“Smile, Baby”: The Words No Woman Wants to Hear
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Yesterday, I missed a train and I was frustrated, hot and tired. A man standing in the station decided it was a good time to pass his hand along my arm as I ran by and whisper, “You’d be even prettier if you smiled.” Here’s the thing about “Smile, baby,” the more commonly uttered variant of the same sentiment: No woman wants to hear it. And every woman wonders, no matter how briefly, about what could happen if she doesn’t smile. I was in a crowded place and perfectly safe, but that is actually, in the end, irrelevant. I have, in the past, been followed by men like him.
Without exception, this phrase means a man is entirely comfortable telling a woman, probably one he doesn’t even know, what he wants her to do with her body to please him. This suggests a lack of respect for other people’s bodily integrity and autonomy. The phrase, and others more sexually explicit, are verbal expressions of male entitlement. The touching would reinforce that suggestion. Two “inconsequential” little words. A small thing, until you consider street harassment as the normalization of male dominance. Harassing men are arbiters of public space and their everyday regulation of women in those spaces results in what, in 1993, Cynthia Grant Bowman called the “informal ghettoization of women.” Then it’s not so small.
Street harassment is very gendered, linked to violence and overwhelmingly heteronormative. Women are generally not harassing men, grabbing their bodies or otherwise threatening them in public. I have been called every conceivable gendered slur under the sun for not complying with the sexualized demands of total strangers in public places. I’m taking about boys and men muttering obscenities, making pornographic suggestions, touching people they don’t know in intimate ways, lurking on stoops, staring from benches, and following girls in cars. It puts a damper on a sunny day when you go for a walk and someone yells that you’re a “fucking slut” because you don’t respond to their request that you stop and talk to them.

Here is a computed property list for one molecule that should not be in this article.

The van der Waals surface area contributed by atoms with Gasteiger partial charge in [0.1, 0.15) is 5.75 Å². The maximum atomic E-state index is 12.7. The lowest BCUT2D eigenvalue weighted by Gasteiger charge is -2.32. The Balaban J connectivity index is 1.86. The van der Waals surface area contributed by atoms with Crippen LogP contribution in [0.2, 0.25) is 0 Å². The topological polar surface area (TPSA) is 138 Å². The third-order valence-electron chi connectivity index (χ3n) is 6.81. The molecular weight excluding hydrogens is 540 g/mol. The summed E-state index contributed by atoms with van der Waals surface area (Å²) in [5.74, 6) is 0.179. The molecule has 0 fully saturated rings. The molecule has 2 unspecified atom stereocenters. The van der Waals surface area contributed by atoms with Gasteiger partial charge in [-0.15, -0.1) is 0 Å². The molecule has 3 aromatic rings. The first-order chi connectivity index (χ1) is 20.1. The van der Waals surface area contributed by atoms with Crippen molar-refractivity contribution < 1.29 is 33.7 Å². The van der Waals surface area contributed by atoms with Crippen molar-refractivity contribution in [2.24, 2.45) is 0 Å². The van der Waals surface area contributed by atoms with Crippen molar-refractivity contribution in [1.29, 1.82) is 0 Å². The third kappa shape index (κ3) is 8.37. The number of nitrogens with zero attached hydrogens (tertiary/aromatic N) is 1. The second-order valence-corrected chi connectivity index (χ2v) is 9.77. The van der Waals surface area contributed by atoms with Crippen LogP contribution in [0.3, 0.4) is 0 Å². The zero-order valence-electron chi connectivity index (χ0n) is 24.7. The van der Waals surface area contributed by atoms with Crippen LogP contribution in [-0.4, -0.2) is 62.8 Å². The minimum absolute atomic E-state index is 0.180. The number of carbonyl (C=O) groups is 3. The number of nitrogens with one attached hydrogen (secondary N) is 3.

According to Holly Kearl, the author of “ Always On Guard: Women and Street Harassment” and founder of Stop Street Harassment, anywhere between 80 percent and 98 percent of women surveyed report persistent, aggressive street harassment. A spectrum of street harassment is a universal constant for women and it subtly imparts the understanding that girls and women should not feel too safe or confident in public. It starts when girls are as young as 9 and never ends. Even covering up entirely has no effect. The younger the girl, the more negative the possible effects, which are well documented and can include depression, shame, headaches, anxiety, withdrawal, fear, self-objectification and more. After the thin veneer of flattery wears off, what is left is a sometimes-daily awareness of vulnerability, sexual objectification, shame at being targeted, and shame at not fighting back. Some women do confront harassers, but the idea of fighting back, or saying “Stop!” has class and race implications. As Jamie Nesbitt Golden noted earlier yesterday, “Just telling men ‘no’ doesn’t necessarily work for everyone – and can even be dangerous.”
Going to school, commuting to work, or meeting friends should not have to involve an assessment of whether or not you are putting yourself in a “dangerous situation.” In a country where one in five women will be raped (higher in some groups, for example if a girl or woman is Native American, in college, in the military or between the ages of 16 and 24), we don’t have the luxury of pretending street harassment is “harmless” or exists in a vacuum. Regardless of where the harassment takes place, or its virulence, street harassment reflects widespread acceptance of the idea that women’s bodies are a public resource and that men are entitled to them. It derives its power from the threat of violence that simmers under the surface of every interaction, even the “flattering” ones.